“Where are they now, those women who stared from the mirror?”
I saw Kim Criswell for the first time onstage earlier this month in Carrie and whilst I may not have loved the show, her shimmering soprano and performance was a stand-out for me. It happened to be an evening with a Q&A afterwards too and she came across as an absolute hoot - pint in hand, regaling us all with tales from the past, I instantly wanted to know more about who she was. So where else to turn first but to her 1999 CD Back To Before.
A glimpse at the track-listing doesn’t immediately show a huge sense of adventurousness. Four Lloyd Webber tracks, Oliver! and Les Mis elsewhere, it’s not really the stuff to make you sit up and pay attention. That happens when Criswell opens her mouth – whether fabulously wrestling Evita’s ‘Rainbow High’ into submission or dealing out a bold and brassy ‘Don’t Rain On My Parade’, there’s something remarkable about the forceful control of her vocal.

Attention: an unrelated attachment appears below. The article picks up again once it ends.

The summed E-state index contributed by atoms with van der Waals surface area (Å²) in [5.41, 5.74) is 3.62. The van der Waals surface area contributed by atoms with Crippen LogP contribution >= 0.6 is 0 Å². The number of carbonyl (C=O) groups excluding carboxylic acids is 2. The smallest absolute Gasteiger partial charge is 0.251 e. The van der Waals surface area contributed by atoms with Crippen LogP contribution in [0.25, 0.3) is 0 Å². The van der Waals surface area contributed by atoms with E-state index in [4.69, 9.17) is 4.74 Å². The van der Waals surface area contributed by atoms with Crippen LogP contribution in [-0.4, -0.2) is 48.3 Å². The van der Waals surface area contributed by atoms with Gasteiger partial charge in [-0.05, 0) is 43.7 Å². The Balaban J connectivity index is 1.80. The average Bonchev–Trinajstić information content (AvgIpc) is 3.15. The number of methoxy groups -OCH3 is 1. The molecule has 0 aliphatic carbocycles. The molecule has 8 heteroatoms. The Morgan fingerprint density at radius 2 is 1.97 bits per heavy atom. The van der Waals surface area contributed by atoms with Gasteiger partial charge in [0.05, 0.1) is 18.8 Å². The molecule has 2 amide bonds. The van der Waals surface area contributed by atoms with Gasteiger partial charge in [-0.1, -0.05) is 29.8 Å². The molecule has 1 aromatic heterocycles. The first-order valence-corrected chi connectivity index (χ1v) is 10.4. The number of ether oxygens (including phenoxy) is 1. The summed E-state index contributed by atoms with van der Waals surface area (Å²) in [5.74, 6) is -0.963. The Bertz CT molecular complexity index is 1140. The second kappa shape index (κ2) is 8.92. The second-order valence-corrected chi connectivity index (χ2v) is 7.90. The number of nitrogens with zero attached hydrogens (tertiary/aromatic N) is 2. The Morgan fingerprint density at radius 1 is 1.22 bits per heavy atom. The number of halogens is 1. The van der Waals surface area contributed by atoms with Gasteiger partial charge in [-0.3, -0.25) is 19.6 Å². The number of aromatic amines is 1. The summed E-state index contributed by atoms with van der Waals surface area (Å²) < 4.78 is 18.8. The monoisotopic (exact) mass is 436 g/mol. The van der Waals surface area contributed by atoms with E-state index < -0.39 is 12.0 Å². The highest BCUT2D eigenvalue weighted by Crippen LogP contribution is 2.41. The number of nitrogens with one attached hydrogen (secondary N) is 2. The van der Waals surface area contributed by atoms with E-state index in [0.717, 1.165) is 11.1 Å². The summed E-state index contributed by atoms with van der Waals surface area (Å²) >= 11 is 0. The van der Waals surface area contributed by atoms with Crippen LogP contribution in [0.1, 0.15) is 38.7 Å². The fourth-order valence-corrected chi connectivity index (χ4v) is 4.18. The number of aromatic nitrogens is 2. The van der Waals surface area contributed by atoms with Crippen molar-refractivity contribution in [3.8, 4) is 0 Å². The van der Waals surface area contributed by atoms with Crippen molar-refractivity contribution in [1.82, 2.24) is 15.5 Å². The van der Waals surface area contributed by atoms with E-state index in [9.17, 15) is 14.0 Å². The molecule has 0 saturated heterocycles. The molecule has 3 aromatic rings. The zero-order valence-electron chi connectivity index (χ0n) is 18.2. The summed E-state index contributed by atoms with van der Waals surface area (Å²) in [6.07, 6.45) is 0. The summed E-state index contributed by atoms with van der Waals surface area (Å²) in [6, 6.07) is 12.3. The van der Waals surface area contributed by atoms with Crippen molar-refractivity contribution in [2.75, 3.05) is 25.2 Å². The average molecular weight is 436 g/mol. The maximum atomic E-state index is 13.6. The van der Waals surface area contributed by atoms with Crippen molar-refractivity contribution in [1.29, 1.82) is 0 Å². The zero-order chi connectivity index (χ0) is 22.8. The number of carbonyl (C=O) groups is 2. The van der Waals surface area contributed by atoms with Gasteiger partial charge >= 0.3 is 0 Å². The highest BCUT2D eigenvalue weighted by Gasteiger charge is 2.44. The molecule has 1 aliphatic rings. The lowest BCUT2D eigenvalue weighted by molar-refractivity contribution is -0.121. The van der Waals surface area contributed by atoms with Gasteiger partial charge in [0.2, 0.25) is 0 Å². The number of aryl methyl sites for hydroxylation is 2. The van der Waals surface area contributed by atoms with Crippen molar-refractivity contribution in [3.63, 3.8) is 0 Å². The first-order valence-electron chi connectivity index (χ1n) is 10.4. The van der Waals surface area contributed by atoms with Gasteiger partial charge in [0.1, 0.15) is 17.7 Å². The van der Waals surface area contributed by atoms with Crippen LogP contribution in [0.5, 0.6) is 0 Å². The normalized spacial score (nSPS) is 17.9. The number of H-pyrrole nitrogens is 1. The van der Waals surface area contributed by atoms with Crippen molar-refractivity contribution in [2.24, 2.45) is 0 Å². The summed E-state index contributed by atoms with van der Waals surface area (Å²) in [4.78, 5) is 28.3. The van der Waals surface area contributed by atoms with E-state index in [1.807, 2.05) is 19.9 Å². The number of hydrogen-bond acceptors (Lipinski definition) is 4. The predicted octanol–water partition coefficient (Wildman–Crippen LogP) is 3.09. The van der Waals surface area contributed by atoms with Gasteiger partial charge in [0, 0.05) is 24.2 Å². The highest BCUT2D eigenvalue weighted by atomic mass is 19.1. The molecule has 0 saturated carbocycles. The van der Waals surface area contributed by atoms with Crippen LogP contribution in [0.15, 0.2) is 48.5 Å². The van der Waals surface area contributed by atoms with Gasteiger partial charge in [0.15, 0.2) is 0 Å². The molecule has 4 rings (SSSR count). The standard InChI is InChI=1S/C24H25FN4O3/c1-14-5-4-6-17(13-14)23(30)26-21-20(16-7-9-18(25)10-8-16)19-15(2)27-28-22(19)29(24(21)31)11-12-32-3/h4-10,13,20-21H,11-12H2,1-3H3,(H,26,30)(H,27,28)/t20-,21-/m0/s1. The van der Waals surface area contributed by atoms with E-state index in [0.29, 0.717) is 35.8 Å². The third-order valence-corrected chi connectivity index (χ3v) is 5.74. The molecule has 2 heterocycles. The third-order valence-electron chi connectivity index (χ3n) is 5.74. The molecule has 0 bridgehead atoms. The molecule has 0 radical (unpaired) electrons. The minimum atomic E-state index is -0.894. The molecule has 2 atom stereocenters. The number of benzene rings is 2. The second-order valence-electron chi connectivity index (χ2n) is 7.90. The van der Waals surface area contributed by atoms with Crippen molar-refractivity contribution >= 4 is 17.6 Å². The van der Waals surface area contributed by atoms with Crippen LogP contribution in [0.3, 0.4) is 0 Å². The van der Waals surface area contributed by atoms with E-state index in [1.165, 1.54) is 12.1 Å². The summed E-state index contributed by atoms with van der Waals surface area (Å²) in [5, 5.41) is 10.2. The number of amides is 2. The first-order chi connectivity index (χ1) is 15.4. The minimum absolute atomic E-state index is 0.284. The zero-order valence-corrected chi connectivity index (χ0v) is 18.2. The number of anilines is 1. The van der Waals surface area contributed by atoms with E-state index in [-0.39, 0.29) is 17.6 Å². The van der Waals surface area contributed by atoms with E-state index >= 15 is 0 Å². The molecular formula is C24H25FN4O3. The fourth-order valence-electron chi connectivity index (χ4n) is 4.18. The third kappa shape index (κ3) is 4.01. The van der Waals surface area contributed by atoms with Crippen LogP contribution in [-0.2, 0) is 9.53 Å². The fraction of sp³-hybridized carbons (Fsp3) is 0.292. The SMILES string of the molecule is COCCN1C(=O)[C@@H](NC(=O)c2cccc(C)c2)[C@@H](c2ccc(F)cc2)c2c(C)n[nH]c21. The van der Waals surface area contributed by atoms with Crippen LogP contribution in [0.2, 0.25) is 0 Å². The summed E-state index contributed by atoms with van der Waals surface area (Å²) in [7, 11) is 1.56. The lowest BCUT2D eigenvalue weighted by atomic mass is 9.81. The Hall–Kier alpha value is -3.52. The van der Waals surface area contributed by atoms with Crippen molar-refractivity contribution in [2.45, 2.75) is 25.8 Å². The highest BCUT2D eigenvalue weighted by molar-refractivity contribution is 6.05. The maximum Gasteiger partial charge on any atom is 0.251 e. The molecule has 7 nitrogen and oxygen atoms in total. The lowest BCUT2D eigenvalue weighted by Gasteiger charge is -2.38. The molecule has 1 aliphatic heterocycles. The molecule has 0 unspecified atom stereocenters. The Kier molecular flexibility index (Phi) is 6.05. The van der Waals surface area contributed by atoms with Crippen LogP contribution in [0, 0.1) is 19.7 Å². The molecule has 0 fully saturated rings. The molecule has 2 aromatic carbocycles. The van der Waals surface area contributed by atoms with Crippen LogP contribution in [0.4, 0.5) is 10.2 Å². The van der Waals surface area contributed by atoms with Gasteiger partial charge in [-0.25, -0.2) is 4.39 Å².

There’s (comparative) restraint too. ‘On My Own’ is suffused with all of Éponine’s vulnerability, The Man of La Mancha’s ‘What Does He Want Of Me’ is a gloriously old-school soprano classic and ‘Mr Monotony’, an Irving Berlin track new to me – taken from a Jerome Robbins anthology show – builds beautifully into a Broadway showstopper. Criswell may have lived in the UK for many years now but she is Broadway to the bone and this is evident throughout the album.
The rendition of ‘Broadway Baby’ that opens the collection doesn’t really do it for me, but a stunning sequence of four songs shows Criswell off at her very best. The delicate duet (with herself, natch!) of Sideshow’s Who Will Love Me As I Am? and the heartfelt emotion of another Berlin classic in ‘Count Your Blessings’ give way to the impassioned splendour of Ragtime’s ‘Back To Before’ and an unexpected but extraordinary version of Annie’s ‘Tomorrow’. It’s a heady combination and an utterly winning one – the next concert she announces, I will be there, come what may.
Labels: Andrew Lloyd Webber, Kim Criswell, Music, Sondheim